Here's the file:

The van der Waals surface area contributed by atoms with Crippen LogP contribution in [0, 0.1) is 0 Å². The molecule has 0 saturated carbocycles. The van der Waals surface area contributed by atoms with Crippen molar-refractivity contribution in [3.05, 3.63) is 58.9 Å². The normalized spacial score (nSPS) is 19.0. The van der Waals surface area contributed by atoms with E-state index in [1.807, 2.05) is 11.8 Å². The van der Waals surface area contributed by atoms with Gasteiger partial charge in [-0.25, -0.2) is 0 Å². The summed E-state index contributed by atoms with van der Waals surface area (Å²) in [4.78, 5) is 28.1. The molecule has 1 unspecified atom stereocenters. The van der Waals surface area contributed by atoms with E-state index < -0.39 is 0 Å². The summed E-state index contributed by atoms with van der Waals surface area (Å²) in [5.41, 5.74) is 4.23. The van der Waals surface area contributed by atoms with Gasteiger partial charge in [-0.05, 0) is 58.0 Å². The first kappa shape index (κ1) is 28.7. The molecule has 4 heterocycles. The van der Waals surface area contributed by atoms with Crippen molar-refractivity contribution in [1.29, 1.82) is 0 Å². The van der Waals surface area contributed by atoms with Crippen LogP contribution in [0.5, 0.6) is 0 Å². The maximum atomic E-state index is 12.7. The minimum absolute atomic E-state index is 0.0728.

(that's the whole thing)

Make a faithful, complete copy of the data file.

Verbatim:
The van der Waals surface area contributed by atoms with Crippen LogP contribution in [0, 0.1) is 0 Å². The molecule has 0 saturated carbocycles. The van der Waals surface area contributed by atoms with Crippen molar-refractivity contribution in [3.05, 3.63) is 58.9 Å². The normalized spacial score (nSPS) is 19.0. The van der Waals surface area contributed by atoms with E-state index in [1.807, 2.05) is 11.8 Å². The van der Waals surface area contributed by atoms with Gasteiger partial charge in [-0.25, -0.2) is 0 Å². The summed E-state index contributed by atoms with van der Waals surface area (Å²) in [4.78, 5) is 28.1. The molecule has 1 unspecified atom stereocenters. The van der Waals surface area contributed by atoms with E-state index < -0.39 is 0 Å². The summed E-state index contributed by atoms with van der Waals surface area (Å²) in [5.41, 5.74) is 4.23. The van der Waals surface area contributed by atoms with Gasteiger partial charge in [-0.05, 0) is 58.0 Å². The first kappa shape index (κ1) is 28.7. The molecule has 4 heterocycles. The van der Waals surface area contributed by atoms with Crippen molar-refractivity contribution in [1.29, 1.82) is 0 Å². The van der Waals surface area contributed by atoms with Crippen LogP contribution in [0.5, 0.6) is 0 Å². The maximum atomic E-state index is 12.7. The minimum absolute atomic E-state index is 0.0728.